Whether you have credit card, student, car, or home loans, the debts you incur can affect your credit score.
Why is this important? Your credit score can affect your ability to get a loan or any type of credit in the future.
Below, we discuss "good debts" versus "bad debts" and why having some debt can actually help when it comes to your credit score. First, "good debts" are expenses you incur to improve your lot in life, such as a loan to further your education or deposits you make into a retirement account. On the other hand, "bad debt" is debt that sees little to no return on your investment. It can include high-interest store credit cards and payday loans.
Below, we talk about the different types of debt and which should you pay down first (in order of priority).
Credit Card Debt
Credit card debt is the most common type of debt. Today, we use credit cards to pay for everything from gas to groceries. However, many of us don't pay off our debts at the end of the month. If you don't pay in full, you could be paying interest rates as high as 20% each month.
This makes those small "on-the-spur-of-the-moment" purchases very costly. Yes, we're talking about things like picking up chocolate iced mochas on the way to work or buying cute decor items at Walmart. Let's say you picked up a breadmaker for $59.99 last week. How often do you use it? And, what about those pony figurines? Are they cluttering up your living room table? Last, but not least, your mocha habit may be costing you a small fortune each month.
Now, we're not saying that purchasing mocha lattes or pony figurines is a crime. And, breadmakers come with many benefits. The key to deciding whether you can afford these items is to take a hard look at your credit card balance: Can you pay off the balance at the end of every month? If the answer is no, you may have to reconsider your credit card habits.
In all, credit card debt is generally viewed as "bad debt." Here's the bottom line: High-interest rates and large balances make it more challenging to pay off debts in their entirety. This state of affairs can negatively affect your credit score. However, if you pay off your balances every month, your creditworthiness will increase. If you'd like an effective way to pay down credit card debt, try the debt snowball method of repayment.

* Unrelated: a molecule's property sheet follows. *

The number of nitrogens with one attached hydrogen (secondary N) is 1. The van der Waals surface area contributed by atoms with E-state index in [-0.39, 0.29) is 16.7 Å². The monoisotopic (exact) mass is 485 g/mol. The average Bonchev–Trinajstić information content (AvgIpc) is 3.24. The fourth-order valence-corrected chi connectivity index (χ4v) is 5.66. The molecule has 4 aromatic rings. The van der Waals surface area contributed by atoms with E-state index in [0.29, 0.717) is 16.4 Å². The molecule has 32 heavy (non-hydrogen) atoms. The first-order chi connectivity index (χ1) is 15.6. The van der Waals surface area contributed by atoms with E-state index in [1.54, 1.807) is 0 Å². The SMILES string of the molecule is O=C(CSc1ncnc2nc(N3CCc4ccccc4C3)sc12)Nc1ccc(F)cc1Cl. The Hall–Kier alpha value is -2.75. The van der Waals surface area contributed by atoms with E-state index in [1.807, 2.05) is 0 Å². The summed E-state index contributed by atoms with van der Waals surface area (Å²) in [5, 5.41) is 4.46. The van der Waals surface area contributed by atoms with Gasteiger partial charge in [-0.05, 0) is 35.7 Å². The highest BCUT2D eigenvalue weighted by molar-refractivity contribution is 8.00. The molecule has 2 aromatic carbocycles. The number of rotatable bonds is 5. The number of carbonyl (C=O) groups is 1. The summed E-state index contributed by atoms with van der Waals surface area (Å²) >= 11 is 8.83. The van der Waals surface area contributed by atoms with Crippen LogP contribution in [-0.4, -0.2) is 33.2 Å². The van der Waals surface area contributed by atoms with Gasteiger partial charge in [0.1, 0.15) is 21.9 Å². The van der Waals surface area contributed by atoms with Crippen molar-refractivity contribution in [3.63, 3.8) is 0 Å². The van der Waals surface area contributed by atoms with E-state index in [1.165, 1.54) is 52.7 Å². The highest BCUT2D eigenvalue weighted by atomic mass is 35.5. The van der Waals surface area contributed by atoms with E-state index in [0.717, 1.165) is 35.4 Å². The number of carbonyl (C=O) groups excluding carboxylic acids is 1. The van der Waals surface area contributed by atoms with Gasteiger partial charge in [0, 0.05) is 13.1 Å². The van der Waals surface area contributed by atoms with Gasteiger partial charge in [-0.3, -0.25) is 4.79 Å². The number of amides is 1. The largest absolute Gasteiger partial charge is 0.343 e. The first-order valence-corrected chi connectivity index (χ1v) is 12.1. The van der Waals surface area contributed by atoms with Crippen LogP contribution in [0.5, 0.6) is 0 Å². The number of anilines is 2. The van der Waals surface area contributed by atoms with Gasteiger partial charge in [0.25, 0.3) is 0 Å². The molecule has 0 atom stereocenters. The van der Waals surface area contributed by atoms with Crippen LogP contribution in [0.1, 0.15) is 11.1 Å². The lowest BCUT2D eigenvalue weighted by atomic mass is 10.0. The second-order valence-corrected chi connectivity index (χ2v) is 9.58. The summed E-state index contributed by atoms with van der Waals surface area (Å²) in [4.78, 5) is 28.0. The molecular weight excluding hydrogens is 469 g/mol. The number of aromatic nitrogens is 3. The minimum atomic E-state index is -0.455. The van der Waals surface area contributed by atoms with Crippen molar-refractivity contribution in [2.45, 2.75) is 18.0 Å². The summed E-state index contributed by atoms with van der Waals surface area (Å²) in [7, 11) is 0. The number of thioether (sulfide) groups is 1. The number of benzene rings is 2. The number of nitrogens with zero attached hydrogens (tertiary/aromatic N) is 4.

We have all seen the commercials for 0% interest rates and "no money down" for cars, but not many of us can take advantage of those promotions. Many people walk into a car dealership and think of car loans in terms of monthly payments.
However, the cost of car ownership is high. Depending on the terms, car loans can be considered "bad debt." Many car loans are offered at 5% interest or more. With car loans, the interest you pay will depend on your credit score. It's important to shop around for a car loan and not just accept the rates your dealership quotes.
Also, remember that cars depreciate in value as soon as you drive them off the lot. This means that, even if you sold your car the next day, you would never recoup all of your investment. Other auto expenses to consider are regular maintenance costs, fuel, and insurance premiums. All of these add to your overall monthly auto costs. This is a loan you should pay off as quickly as you can.
To decide how much car you can afford, use the 20/4/10 rule:
- Your down payment should be at least 20%.
- Ask for a four-year loan (instead of five years or more)
- Your total monthly vehicle expense, including principal, interest, and insurance, shouldn't exceed 10% of your gross income.
Many millennials have student loan debt. For some, the amounts can be overwhelming. Depending on the interest rate and terms of the loan, student debt may either be good or bad debt.
A student loan is a "good debt" if you can pay the balance in full each month. Your credit score will improve as a result. However, a student loan can be considered bad debt if it substantially affects your income to debt ratio. While the inclination to pay this debt off quickly is natural, the reality is that it may take a while. Our best advice is to make additional payments when possible (but not at the expense of other higher interest debts).
If your federal student loans are high, consider applying for an income-driven repayment plan.
If you're a homeowner, this type of debt is considered "good debt." It allows you to accumulate wealth as you make monthly payments. Since many home mortgages last 15-30 years, this type of debt is long-term in nature. One way to bring down those payments is to refinance or make principal-only payments.
Because of the current COVID-19 crisis, many homeowners are refinancing. To decide whether refinancing is right for you, consider these two questions:
- How long do you intend to remain in your current home?
- What is the age of your loan? In other words, how many more years do you have left on your home loan?
As you think ahead, a great rule of thumb is to pay off the loans with the highest interest rates first.